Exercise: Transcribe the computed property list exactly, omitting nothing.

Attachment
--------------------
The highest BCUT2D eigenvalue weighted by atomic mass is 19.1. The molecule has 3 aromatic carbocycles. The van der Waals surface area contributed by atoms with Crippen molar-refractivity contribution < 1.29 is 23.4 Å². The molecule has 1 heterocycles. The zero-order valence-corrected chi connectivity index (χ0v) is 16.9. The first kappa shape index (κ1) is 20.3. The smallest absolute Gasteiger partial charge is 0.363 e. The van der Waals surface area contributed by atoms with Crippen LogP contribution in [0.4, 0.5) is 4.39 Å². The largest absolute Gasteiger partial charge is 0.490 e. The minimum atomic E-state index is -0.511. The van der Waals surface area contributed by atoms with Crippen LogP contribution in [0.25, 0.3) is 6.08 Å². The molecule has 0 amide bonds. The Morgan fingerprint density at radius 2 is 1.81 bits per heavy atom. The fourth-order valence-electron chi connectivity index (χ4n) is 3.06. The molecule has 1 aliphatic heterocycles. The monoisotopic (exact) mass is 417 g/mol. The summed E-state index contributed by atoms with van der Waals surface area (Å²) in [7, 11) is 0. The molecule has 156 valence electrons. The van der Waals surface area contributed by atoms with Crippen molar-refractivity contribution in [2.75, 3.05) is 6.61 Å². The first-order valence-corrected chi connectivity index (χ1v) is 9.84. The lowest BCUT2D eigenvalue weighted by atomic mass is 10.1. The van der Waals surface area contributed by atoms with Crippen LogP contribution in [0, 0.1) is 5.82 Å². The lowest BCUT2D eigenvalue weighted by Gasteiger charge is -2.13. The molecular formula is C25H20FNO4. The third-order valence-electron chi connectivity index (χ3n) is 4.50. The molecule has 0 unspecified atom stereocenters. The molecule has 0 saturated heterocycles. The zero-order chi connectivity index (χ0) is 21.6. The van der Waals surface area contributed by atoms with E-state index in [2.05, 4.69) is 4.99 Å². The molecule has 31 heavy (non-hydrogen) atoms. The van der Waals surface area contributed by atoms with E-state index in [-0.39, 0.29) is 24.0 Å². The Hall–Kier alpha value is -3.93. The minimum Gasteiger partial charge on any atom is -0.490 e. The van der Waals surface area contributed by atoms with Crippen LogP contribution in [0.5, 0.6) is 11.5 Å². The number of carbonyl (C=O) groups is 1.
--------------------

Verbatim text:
The highest BCUT2D eigenvalue weighted by atomic mass is 19.1. The molecule has 3 aromatic carbocycles. The van der Waals surface area contributed by atoms with Crippen molar-refractivity contribution < 1.29 is 23.4 Å². The molecule has 1 heterocycles. The zero-order valence-corrected chi connectivity index (χ0v) is 16.9. The first kappa shape index (κ1) is 20.3. The smallest absolute Gasteiger partial charge is 0.363 e. The van der Waals surface area contributed by atoms with Crippen LogP contribution in [0.4, 0.5) is 4.39 Å². The largest absolute Gasteiger partial charge is 0.490 e. The minimum atomic E-state index is -0.511. The van der Waals surface area contributed by atoms with Crippen LogP contribution in [0.25, 0.3) is 6.08 Å². The molecule has 0 amide bonds. The Morgan fingerprint density at radius 2 is 1.81 bits per heavy atom. The fourth-order valence-electron chi connectivity index (χ4n) is 3.06. The molecule has 1 aliphatic heterocycles. The monoisotopic (exact) mass is 417 g/mol. The summed E-state index contributed by atoms with van der Waals surface area (Å²) in [7, 11) is 0. The molecule has 156 valence electrons. The van der Waals surface area contributed by atoms with Crippen molar-refractivity contribution in [2.75, 3.05) is 6.61 Å². The first-order valence-corrected chi connectivity index (χ1v) is 9.84. The lowest BCUT2D eigenvalue weighted by atomic mass is 10.1. The van der Waals surface area contributed by atoms with Crippen LogP contribution in [0, 0.1) is 5.82 Å². The lowest BCUT2D eigenvalue weighted by Gasteiger charge is -2.13. The molecular formula is C25H20FNO4. The third-order valence-electron chi connectivity index (χ3n) is 4.50. The molecule has 0 unspecified atom stereocenters. The molecule has 0 saturated heterocycles. The zero-order chi connectivity index (χ0) is 21.6. The van der Waals surface area contributed by atoms with E-state index in [2.05, 4.69) is 4.99 Å². The molecule has 31 heavy (non-hydrogen) atoms. The van der Waals surface area contributed by atoms with E-state index in [-0.39, 0.29) is 24.0 Å². The Hall–Kier alpha value is -3.93. The minimum Gasteiger partial charge on any atom is -0.490 e. The van der Waals surface area contributed by atoms with Crippen LogP contribution in [0.5, 0.6) is 11.5 Å². The number of carbonyl (C=O) groups is 1.